Vol. 13 - Issue 1 2017 - ISSN 1504-4831
Wednesday, 13 December 2017

Volume 1 - issue 1 - 2005

Editorial Vol-1-Issue-1-2005

Launching a new journal is a rare event - doing it electronically is evenIllustration more rare. Given the subtext for the journal: “media, technology and lifelong learning”, the format might not be so surprising. Enthusiasts for electronic publishing underline that it acts as an alternative to the traditional publishing in a number of significant ways. It is far more affordable for independent actors to establish, it is a lot more reasonable to run, and in addition supports genuine academic virtues more effectively than traditional journals: results from research can be published faster, they are accessible for everyone with a PC hooked onto the Internet, it can serve formerly unrecognised academic communities and special interests with a platform, etc.

Genevieve Brown and Beverly J. Irby give a brilliant account of the “whys” and “hows” they confronted while planning and launching their journal “Advancing Women in Leadership Journal”. Read their wonderful article in The Journal of Electronic Publishing.

The most important, however, is the founding idea, what the editors suggest as their contribution to the current discourses in the field. Seminar.net is a title we find telling: it is about education, it is about teaching and learning, about democracy in the digital age and about didactics. Now, didactics has a significant position in educational theory in general. Behind the development of didactics, there is a long history of trying to formalise the “art of teaching”. Educational technology goes back to the ancient Greek, according to the historian of educational technology, Paul Saettler. Trying to make teaching meaningful to the student, efficient in its use of time and resources, coping with both the process of conveying meaning, cultural standards and upbringing as well as initiating the young into the world of adults is a complex activity. Inventing methods, tricks of the trade and rules of thumb, has, during history, been crucial in making training of teachers possible. In this sense didactics, has been the technology whereby teachers could act efficiently. One dimension of this technology is theoretical e.g. what researchers investigate and theorize. Another dimension is practical and material. The school building, classrooms, blackboards, textbooks – are all exponents, or representations of what we during history have conceived of as promoting teaching and learning. They are material expressions of the educational technology.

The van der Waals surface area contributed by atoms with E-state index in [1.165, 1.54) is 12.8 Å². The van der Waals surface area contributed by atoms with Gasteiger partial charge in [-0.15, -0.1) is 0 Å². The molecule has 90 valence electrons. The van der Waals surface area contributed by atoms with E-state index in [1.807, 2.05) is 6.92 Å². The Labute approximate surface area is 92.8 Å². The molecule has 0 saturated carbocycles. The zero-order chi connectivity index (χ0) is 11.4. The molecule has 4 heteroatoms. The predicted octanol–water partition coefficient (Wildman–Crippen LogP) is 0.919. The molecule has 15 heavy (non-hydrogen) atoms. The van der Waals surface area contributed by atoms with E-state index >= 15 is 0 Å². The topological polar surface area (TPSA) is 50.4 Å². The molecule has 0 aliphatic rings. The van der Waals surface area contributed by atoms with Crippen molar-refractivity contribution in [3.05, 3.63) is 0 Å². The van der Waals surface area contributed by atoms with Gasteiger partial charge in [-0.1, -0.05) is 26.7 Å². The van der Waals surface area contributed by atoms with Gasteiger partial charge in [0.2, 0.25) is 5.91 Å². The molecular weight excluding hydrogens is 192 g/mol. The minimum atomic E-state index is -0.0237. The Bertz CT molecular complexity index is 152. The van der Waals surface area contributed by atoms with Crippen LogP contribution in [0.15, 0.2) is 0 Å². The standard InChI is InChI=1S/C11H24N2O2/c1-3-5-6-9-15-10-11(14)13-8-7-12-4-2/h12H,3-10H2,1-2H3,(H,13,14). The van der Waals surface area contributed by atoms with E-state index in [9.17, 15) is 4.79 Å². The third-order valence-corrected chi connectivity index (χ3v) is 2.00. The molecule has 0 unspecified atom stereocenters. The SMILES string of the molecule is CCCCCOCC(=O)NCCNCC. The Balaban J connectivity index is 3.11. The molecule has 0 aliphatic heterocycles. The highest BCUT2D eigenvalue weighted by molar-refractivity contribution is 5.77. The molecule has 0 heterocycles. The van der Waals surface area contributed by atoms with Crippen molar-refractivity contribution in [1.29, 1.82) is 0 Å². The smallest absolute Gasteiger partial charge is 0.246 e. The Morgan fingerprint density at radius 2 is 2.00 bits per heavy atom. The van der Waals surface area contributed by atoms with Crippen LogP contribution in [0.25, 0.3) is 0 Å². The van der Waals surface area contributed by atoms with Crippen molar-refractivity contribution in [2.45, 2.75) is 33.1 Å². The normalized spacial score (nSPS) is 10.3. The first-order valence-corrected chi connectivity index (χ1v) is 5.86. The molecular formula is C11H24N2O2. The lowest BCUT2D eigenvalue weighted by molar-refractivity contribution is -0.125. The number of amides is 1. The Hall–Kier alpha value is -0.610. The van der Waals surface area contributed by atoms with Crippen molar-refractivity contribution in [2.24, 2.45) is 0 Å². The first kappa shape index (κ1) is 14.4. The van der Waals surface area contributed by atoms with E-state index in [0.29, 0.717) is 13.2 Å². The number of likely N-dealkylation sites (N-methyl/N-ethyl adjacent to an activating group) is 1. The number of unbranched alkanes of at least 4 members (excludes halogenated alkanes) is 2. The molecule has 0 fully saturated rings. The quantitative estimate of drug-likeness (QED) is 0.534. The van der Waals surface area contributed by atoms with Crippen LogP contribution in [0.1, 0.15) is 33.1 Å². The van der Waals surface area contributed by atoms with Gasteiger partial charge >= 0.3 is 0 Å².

The digital tools for information and communication technology have intensified the significance of a more thorough understanding of the media in education. Pedagogical innovations are clearly linked to innovations in methods for communication, its rhetoric and ability to mediate. The relation between the objective world and the subjective mind is a mediated relation. Comenius’ suggested that children would understand this relation when it was represented and mediated in ways that gave meaning to them. Language, images and the senses made it possible to induce from observation and logically connect them to former knowledge. It was the task of the teacher to make this mediation possible, and Comenius invented the modern textbook to aid teachers in their efforts. In many respects, modern educational technology, particularly the personal computer and the Internet provides education with the same mediating capacities.